Thursday, March 23, 2006


Comment: Symmetry and Asymmetry

This news item reminds me of the Palmer papers on symmetry and asymmetry in the Main Blog:

Sinister secret of snail's escape

"Snails with left-handed shells can have a big advantage in life - predators may find it impossible to eat them.

That is the conclusion of research just published in the Royal Society's journal Biology Letters.

Scientists from the US examined whelks and cone shells preyed on by the crab Calappa flammea.

They found the crab is unable to open left-handed shells because it only has a tool for peeling them on its right claw; so it discards them.

'The crabs have a special tool on their claw, a tooth that's used like a can-opener,' said Gregory Dietl from Yale University.

'So, if you imagine trying to use a right-handed can-opener with your left hand - it's very hard to do,' he told the BBC News website."

The two papers are:

From symmetry to asymmetry: Phylogenetic patterns of asymmetry variation in animals and their evolutionary significance

"...Furthermore, because antisymmetry typically signals an environmentally triggered asymmetry, the phylogenetic transition from antisymmetry to directional asymmetry suggests that many cases of laterally fixed asymmetries evolved via genetic assimilation."

Symmetry Breaking and the Evolution of Development

"...First, directional asymmetry, an evolutionary novelty, arose from nonheritable origins almost as often as from mutations, implying that genetic assimilation ('phenotype precedes genotype') is a common mode of evolution."

For recent posts on genetic assimilation see:

Re: The evolution of adaptations (Waddington) (1) etc..

John Latter

Featured books from the Science and Evolution Bookshop:

"Right Hand, Left Hand: The Origins of Asymmetry in Brains, Bodies, Atoms and Cultures" (Amazon UK | US)

"Hemispheric Asymmetry: What's Right and What's Left (Perspectives in Cognitive Neuroscience)" (Amazon UK | US)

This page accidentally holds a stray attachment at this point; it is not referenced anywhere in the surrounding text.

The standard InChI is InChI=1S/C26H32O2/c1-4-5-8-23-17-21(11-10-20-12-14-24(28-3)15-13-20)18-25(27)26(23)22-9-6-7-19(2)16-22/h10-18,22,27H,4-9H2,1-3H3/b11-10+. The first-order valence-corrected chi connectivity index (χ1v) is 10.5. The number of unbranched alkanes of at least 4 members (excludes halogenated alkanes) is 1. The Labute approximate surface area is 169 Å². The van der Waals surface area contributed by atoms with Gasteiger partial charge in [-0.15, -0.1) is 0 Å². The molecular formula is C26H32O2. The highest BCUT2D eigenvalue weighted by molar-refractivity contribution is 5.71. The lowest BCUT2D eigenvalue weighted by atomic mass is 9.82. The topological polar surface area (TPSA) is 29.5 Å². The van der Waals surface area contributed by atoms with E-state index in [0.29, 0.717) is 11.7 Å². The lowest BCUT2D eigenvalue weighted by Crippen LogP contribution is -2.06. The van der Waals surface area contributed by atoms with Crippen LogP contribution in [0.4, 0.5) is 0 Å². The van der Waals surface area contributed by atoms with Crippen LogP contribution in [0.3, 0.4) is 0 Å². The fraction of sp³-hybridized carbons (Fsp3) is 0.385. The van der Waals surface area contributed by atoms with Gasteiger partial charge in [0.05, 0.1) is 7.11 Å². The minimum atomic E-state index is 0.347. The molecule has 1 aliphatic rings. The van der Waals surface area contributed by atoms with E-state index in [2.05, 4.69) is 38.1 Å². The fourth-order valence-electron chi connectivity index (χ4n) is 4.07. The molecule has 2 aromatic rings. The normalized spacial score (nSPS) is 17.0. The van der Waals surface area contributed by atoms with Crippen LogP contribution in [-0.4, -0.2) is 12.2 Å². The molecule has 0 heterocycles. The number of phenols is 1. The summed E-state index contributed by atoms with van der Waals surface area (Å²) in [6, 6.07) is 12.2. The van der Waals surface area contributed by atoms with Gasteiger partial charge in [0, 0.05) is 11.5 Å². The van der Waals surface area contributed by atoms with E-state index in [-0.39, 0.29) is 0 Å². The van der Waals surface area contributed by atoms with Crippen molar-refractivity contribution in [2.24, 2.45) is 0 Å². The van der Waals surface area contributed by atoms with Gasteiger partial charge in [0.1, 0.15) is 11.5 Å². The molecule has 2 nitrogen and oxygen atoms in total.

Other books on Symmetry from the Science and Evolution Bookshop: UK | US

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Wednesday, March 22, 2006


Re: Coming Soon: Evolution of the Lateral Line into the Ear

I haven't had much internet time for the last few days (and I'm likely to be busy until the weekend) but I thought I'ld post an 'update'.

Looking into the lateral line has certainly proved interesting - some possibilities have evaporated while others have appeared in their place - but my overall impression at the moment is that it may be more profitable (in terms of time invested) if I put this on hold and then come back to it later. I'll see how it goes!

John Latter

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Sunday, March 19, 2006


Coming Soon: Evolution of the Lateral Line into the Ear

On Monday I posted this Nature news item to the General Evolution News category:

Ear's spiral responds to bass - New theory explains why our hearing machinery is coiled up.

"Why is our cochlea, the key organ of hearing, curled into a spiral? It has been often thought to be a space-saving measure. But researchers in the United States have shown that the spiral could be vital for increasing our ear's sensitivity to sound, particularly at low frequencies.

Daphne Manoussaki of Vanderbilt University in Nashville, Tennessee, and her colleagues believe that the snail-shell curve of the cochlea focuses sound waves at the spiral's outer edge, making it easier for vibration-sensitive cells to detect them1.

If the researchers are right, then the ear is more sophisticated than we thought. "

Not only is the article interesting in itself, but it brought to mind something I read sometime ago concerning evolution of the lateral line into the ear, and I thought it might make a good example of how such questions can be approached from the perspective of the proposed internal evolutionary mechanism.

I've spent quite a lot of time today trying to establish a 'baseline' from which to proceed, making sure I've got my facts right etc., but it may be that the notes will be very brief. It's a question of starting from the 'top' and then deciding how far down the hierarchy to go - I'll probably spend more time on creating the jpegs! Anyway, the post should give an insight and hopefully will be ready by Wednesday at the latest.

John Latter

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